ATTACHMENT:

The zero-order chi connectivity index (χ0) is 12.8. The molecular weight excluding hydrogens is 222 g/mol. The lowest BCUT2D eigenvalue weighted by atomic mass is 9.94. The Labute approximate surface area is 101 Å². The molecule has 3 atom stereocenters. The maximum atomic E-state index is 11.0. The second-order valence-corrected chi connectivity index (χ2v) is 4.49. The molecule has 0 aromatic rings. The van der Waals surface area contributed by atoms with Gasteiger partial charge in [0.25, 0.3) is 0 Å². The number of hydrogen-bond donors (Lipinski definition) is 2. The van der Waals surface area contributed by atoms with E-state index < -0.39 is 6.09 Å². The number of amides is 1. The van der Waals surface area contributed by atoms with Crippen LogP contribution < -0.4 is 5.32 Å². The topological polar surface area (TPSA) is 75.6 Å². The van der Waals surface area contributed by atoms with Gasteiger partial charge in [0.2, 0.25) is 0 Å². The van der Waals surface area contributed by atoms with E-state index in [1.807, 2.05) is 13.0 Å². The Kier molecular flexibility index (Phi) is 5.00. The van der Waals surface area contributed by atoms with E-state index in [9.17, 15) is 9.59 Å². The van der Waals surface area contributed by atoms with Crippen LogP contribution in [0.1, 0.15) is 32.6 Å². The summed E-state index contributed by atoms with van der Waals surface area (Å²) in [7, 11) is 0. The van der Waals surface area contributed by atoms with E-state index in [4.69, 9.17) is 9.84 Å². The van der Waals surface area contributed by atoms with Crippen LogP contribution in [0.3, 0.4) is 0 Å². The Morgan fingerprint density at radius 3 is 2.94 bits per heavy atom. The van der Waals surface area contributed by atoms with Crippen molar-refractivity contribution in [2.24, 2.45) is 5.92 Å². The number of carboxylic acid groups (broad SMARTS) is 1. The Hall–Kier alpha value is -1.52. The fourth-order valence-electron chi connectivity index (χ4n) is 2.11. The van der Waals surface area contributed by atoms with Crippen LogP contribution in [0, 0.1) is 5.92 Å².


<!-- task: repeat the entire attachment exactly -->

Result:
The zero-order chi connectivity index (χ0) is 12.8. The molecular weight excluding hydrogens is 222 g/mol. The lowest BCUT2D eigenvalue weighted by atomic mass is 9.94. The Labute approximate surface area is 101 Å². The molecule has 3 atom stereocenters. The maximum atomic E-state index is 11.0. The second-order valence-corrected chi connectivity index (χ2v) is 4.49. The molecule has 0 aromatic rings. The van der Waals surface area contributed by atoms with Gasteiger partial charge in [0.25, 0.3) is 0 Å². The number of hydrogen-bond donors (Lipinski definition) is 2. The van der Waals surface area contributed by atoms with E-state index < -0.39 is 6.09 Å². The number of amides is 1. The van der Waals surface area contributed by atoms with Crippen LogP contribution < -0.4 is 5.32 Å². The topological polar surface area (TPSA) is 75.6 Å². The van der Waals surface area contributed by atoms with Gasteiger partial charge in [0.2, 0.25) is 0 Å². The van der Waals surface area contributed by atoms with E-state index in [1.807, 2.05) is 13.0 Å². The Kier molecular flexibility index (Phi) is 5.00. The van der Waals surface area contributed by atoms with E-state index in [9.17, 15) is 9.59 Å². The van der Waals surface area contributed by atoms with Crippen LogP contribution in [0.1, 0.15) is 32.6 Å². The summed E-state index contributed by atoms with van der Waals surface area (Å²) in [7, 11) is 0. The van der Waals surface area contributed by atoms with E-state index in [4.69, 9.17) is 9.84 Å². The van der Waals surface area contributed by atoms with Crippen LogP contribution in [0.3, 0.4) is 0 Å². The Morgan fingerprint density at radius 3 is 2.94 bits per heavy atom. The van der Waals surface area contributed by atoms with Crippen molar-refractivity contribution in [2.24, 2.45) is 5.92 Å². The number of carboxylic acid groups (broad SMARTS) is 1. The Hall–Kier alpha value is -1.52. The fourth-order valence-electron chi connectivity index (χ4n) is 2.11. The van der Waals surface area contributed by atoms with Crippen LogP contribution in [0, 0.1) is 5.92 Å².